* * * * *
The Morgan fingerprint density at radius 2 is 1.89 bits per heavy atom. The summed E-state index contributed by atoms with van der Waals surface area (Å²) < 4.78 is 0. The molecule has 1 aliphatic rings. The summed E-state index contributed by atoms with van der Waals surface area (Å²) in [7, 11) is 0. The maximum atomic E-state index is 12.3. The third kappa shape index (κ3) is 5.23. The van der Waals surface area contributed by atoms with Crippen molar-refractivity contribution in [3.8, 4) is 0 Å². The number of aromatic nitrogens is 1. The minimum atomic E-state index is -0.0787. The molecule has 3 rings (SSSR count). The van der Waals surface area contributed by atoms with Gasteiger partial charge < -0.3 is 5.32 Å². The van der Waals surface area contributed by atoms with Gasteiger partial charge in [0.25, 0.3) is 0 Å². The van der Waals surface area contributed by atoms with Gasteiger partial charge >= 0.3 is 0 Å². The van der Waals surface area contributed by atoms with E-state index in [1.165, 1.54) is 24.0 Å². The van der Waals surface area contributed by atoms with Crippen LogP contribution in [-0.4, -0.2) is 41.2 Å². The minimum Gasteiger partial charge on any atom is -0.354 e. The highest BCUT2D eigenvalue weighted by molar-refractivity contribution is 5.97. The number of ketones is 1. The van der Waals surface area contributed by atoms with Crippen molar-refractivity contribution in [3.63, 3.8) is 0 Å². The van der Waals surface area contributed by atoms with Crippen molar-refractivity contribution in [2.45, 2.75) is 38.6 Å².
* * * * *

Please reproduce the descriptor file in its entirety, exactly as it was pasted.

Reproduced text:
The Morgan fingerprint density at radius 2 is 1.89 bits per heavy atom. The summed E-state index contributed by atoms with van der Waals surface area (Å²) < 4.78 is 0. The molecule has 1 aliphatic rings. The summed E-state index contributed by atoms with van der Waals surface area (Å²) in [7, 11) is 0. The maximum atomic E-state index is 12.3. The third kappa shape index (κ3) is 5.23. The van der Waals surface area contributed by atoms with Crippen molar-refractivity contribution in [3.8, 4) is 0 Å². The number of aromatic nitrogens is 1. The minimum atomic E-state index is -0.0787. The molecule has 3 rings (SSSR count). The van der Waals surface area contributed by atoms with Gasteiger partial charge < -0.3 is 5.32 Å². The van der Waals surface area contributed by atoms with Gasteiger partial charge in [0.25, 0.3) is 0 Å². The van der Waals surface area contributed by atoms with Gasteiger partial charge >= 0.3 is 0 Å². The van der Waals surface area contributed by atoms with E-state index in [1.165, 1.54) is 24.0 Å². The van der Waals surface area contributed by atoms with Crippen LogP contribution in [-0.4, -0.2) is 41.2 Å². The minimum Gasteiger partial charge on any atom is -0.354 e. The highest BCUT2D eigenvalue weighted by molar-refractivity contribution is 5.97. The number of ketones is 1. The van der Waals surface area contributed by atoms with Crippen molar-refractivity contribution in [3.63, 3.8) is 0 Å². The van der Waals surface area contributed by atoms with Crippen molar-refractivity contribution in [2.45, 2.75) is 38.6 Å².